Daily Archives: December 4, 2013

Views from the Solar System (176)


Sunlit Edge of Saturn’s Largest Moon, Titan

NASA – The sunlit edge of Titan’s south polar vortex stands out distinctly against the darkness of the moon’s unilluminated hazy atmosphere. The Cassini spacecraft images of the vortex led scientists to conclude that its clouds form at a much higher altitude — where sunlight can still reach — than the surrounding haze.

Titan (3,200 miles, or 5,150 kilometers across) is Saturn’s largest moon. This view looks toward the trailing hemisphere of Titan. North on Titan is up and rotated 32 degrees to the left. The image was taken with the Cassini spacecraft narrow-angle camera on July 14, 2013 using a spectral filter sensitive to wavelengths of near-infrared light centered at 938 nanometers.

The view was obtained at a distance of approximately 808,000 miles (1.3 million kilometers) from Titan and at a Sun-Titan-spacecraft, or phase, angle of 82 degrees. Image scale is 5 miles (8 kilometers) per pixel.

> View a color image of the south polar vortex on Titan

Image Credit: NASA/JPL-Caltech/Space Science Institute

Does Obamacare Put Too Much Faith in Markets?

Market Street

Market Street (Photo credit: glennharper)


Social Limits to Growth, Author: Fred Hirsch.

By Mark Buchanan – The idea of Obamacare was to harness the power of the market to deliver better health care. Perhaps the resulting monstrosity is our punishment for being so slow to see that markets aren’t the solution to everything.

Putting profit-seeking at the core of a health-care market may indeed stimulate innovative new technologies and cost savings. But the more caring for the sick comes to be seen as a simple profit opportunity, the more we risk losing or crowding out established nonmarket norms about caring for others, norms on which effective care really depends.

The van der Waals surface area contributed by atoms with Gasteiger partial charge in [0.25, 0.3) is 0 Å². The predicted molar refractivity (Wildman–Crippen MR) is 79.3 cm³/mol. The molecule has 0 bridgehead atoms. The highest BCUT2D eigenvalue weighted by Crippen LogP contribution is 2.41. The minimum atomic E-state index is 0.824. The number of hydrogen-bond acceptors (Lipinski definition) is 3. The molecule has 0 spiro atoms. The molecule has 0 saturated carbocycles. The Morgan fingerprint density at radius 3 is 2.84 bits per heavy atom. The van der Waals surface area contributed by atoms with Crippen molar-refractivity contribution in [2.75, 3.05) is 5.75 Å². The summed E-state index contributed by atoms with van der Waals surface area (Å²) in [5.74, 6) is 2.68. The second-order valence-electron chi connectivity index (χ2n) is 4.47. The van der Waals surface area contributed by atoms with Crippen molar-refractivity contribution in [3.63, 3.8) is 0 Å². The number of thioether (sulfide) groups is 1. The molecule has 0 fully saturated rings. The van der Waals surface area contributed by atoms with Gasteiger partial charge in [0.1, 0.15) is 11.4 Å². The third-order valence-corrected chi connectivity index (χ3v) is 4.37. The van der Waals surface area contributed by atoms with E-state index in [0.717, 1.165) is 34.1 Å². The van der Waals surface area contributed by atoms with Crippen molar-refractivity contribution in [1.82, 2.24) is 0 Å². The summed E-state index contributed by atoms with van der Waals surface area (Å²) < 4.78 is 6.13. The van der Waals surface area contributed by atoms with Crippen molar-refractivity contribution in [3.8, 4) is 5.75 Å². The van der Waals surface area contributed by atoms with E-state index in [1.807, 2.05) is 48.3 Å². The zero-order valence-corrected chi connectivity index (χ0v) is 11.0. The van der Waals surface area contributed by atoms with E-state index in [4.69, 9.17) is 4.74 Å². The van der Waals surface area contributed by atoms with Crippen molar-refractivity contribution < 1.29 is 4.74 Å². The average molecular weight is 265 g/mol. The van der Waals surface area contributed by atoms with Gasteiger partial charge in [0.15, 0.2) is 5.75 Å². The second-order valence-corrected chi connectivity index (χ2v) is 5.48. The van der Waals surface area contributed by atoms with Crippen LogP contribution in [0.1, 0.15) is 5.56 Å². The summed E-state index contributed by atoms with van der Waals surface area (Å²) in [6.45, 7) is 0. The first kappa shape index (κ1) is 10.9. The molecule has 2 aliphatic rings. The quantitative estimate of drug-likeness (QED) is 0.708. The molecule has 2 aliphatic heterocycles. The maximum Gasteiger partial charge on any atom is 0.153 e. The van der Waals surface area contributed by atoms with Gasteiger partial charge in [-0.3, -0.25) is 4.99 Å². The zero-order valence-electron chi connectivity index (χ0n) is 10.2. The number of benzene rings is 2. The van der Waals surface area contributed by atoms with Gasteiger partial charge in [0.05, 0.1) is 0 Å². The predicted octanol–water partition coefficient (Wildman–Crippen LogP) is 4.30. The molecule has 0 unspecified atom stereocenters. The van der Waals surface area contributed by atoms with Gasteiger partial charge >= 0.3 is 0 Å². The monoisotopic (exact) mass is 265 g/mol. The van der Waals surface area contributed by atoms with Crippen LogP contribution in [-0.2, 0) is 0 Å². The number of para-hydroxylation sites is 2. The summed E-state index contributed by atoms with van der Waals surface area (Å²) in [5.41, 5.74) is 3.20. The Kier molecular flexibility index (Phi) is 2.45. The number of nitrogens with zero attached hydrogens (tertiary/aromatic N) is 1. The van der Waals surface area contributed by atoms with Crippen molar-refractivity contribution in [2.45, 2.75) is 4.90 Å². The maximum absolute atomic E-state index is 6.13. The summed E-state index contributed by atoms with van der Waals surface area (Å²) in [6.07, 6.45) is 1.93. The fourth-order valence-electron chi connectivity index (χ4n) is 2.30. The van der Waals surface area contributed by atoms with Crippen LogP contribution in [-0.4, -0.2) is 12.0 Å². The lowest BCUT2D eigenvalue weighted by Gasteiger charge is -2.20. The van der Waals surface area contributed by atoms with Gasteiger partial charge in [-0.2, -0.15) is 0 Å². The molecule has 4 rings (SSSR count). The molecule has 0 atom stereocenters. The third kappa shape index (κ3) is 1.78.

Hirsch predicted that the competition for comparative success would, if unchecked, erode the values of community and social cohesion that capitalist societies inherit from earlier times, displacing these norms with an “everyone for themselves” ethos. more> http://tinyurl.com/kh2aoet

Systems Thinking: How to Lead in Complex Environments


The Fifth Discipline: The Art & Practice of the Learning Organization, Author: Peter Senge.

By Robert Bullock – By starting early and building skills and experience that will help leaders account for internal and external conditions, competing forces, and complex systems, your organization will make itself more capable of catching whatever the future throws€¦ and throwing it back! Specific skills and abilities that contribute to systems thinking include:

  • Ability to see relationships between organizational systems and the external environment, and between organizational systems and themselves
  • Ability to see the “big picture,” look at systems holistically, examine aggregates rather than individual activities
  • Appreciating the complexity of cause-and-effect relationships – they are rarely linear and are influenced by multiple interacting factors
  • Being able to bring multiple people/perspectives together – accepting that no single view has the answer
  • Ability to promote a learning orientation in others and oneself